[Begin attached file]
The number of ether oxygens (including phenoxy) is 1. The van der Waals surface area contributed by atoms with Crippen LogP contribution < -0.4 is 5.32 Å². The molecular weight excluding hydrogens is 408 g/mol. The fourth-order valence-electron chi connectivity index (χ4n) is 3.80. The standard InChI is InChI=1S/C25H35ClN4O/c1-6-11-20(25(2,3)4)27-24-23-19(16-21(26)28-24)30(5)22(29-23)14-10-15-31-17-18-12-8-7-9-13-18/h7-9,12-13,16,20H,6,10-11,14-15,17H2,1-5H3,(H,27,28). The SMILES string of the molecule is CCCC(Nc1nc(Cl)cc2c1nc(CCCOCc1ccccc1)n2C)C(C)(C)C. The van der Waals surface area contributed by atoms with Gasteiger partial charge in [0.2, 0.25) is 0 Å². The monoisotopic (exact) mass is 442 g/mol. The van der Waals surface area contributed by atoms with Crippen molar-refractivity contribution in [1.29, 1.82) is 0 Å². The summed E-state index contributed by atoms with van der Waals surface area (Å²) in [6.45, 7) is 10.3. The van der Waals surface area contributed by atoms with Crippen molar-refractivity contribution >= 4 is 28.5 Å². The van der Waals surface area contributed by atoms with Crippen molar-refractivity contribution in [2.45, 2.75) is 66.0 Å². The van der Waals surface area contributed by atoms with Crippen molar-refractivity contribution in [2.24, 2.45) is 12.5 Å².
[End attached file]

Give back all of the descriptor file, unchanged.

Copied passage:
The number of ether oxygens (including phenoxy) is 1. The van der Waals surface area contributed by atoms with Crippen LogP contribution < -0.4 is 5.32 Å². The molecular weight excluding hydrogens is 408 g/mol. The fourth-order valence-electron chi connectivity index (χ4n) is 3.80. The standard InChI is InChI=1S/C25H35ClN4O/c1-6-11-20(25(2,3)4)27-24-23-19(16-21(26)28-24)30(5)22(29-23)14-10-15-31-17-18-12-8-7-9-13-18/h7-9,12-13,16,20H,6,10-11,14-15,17H2,1-5H3,(H,27,28). The SMILES string of the molecule is CCCC(Nc1nc(Cl)cc2c1nc(CCCOCc1ccccc1)n2C)C(C)(C)C. The van der Waals surface area contributed by atoms with Gasteiger partial charge in [0.2, 0.25) is 0 Å². The monoisotopic (exact) mass is 442 g/mol. The van der Waals surface area contributed by atoms with Crippen molar-refractivity contribution in [1.29, 1.82) is 0 Å². The summed E-state index contributed by atoms with van der Waals surface area (Å²) in [6.45, 7) is 10.3. The van der Waals surface area contributed by atoms with Crippen molar-refractivity contribution >= 4 is 28.5 Å². The van der Waals surface area contributed by atoms with Crippen molar-refractivity contribution in [2.45, 2.75) is 66.0 Å². The van der Waals surface area contributed by atoms with Crippen molar-refractivity contribution in [2.24, 2.45) is 12.5 Å².